#119 Veterans Park, Carson

What a convivial outing this has been to Veterans Park in Carson, where somebody legit-enough looking on Facebook told me to show up between 8 am and noon. Those flexible hours work for me so I multi-bus-and train’d it deep into the flat bright concreteness of the South Bay.

I asked two folks talking outside the tennis court gate for the person who invited me, and they in turn asked if this person was Filipino, to which I said they could be. There was no ready consensus about my contact’s actual existence but those two folks encouraged me to go and ask inside, where a bunch of people were playing or hanging out on the sidelines. I hustled in and watched extended rallies with backhand volleys and sharp angles and laughter. I felt glad to have found what is clearly a solid community game even if my contact proved to be on the misty edge between here and not here.

The players all looked like they could be Filipino. I’m no expert. Someone said do you want to play & I said sure, so I stepped right up baseline rallying with a guy who returned everything straight back to me.

“Return everything straight back to him!” I commanded myself and am happy to say we went back and back and forth and forth. I figured this was a test to see if I could rally to 20, which I decided on the spot is a standard initiation right.

I increasingly feel that tennis is a metaphor of how I relate with society. I would like this relationship to be straightforward, free of unnecessary cleverness or irony. In tennis terms this is my ongoing struggle to quit slicing so much and just hit a good deep solid ball.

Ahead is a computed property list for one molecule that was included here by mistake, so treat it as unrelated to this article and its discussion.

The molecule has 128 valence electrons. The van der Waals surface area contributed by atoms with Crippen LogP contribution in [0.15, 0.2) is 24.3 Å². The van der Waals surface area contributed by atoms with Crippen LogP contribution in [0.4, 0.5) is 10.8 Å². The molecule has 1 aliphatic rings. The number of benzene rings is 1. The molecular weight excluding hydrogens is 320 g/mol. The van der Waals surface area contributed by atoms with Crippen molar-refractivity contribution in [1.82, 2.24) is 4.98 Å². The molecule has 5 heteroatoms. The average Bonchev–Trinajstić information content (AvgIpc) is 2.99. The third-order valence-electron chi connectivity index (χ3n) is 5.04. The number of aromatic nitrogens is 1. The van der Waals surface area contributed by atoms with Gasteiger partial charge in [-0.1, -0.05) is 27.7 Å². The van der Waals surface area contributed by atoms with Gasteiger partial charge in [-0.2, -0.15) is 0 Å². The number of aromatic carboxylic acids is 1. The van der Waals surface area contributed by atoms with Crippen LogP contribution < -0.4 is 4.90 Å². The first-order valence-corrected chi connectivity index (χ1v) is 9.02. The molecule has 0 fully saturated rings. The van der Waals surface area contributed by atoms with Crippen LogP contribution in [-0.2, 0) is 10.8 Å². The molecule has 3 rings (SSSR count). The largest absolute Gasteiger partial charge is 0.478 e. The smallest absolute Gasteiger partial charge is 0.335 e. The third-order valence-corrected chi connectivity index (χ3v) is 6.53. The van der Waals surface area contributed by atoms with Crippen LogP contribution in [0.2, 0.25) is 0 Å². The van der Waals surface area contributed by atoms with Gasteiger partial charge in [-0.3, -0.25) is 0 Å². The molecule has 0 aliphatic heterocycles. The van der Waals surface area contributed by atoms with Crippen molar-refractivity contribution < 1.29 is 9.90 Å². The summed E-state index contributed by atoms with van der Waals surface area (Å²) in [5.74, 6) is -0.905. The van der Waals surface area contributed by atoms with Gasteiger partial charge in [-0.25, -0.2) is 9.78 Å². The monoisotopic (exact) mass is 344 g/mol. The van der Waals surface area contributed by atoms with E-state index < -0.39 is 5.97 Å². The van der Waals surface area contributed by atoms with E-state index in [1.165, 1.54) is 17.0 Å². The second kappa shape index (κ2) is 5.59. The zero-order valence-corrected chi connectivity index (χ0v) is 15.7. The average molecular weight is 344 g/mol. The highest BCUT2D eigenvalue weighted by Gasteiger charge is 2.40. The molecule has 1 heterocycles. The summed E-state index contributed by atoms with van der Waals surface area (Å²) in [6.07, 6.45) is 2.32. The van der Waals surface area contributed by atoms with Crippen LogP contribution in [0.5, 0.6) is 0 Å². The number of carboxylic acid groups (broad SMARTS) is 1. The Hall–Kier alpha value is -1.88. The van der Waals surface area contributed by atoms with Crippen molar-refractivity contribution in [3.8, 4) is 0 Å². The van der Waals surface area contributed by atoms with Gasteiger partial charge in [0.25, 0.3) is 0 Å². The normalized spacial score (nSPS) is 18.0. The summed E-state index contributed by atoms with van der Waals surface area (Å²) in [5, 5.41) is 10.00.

We just kept on going with me kinda wondering what comes next but figuring they would let me know. It’s not my job as the newcomer to move things along. It’s my job to hit the ball straight back, which is what I am perpetually working on.

Finally the other guy waved me off, musta been a good 15 minutes, a nice light sweat. Then we chatted on the sidelines while he told me a generous chunk of his life story illustrated with photos on his iPad.


* “I’m 86.”

* “This group has been playing here since the 80’s and here is a picture of us at a luau.”

* “Here is a picture of me and my wife ballroom dancing. We can salsa, foxtrot, and merengue.”

* “Here is a picture of me and my friends in our band in the Philippines in 1964.”

I had been murmuring in appreciative wonderment throughout but at this point interjected, “Y’all look like you covered the Ventures.”

He played me an audio file of their surf rock cover of “Sleigh Ride” and we parted Facebook friends.

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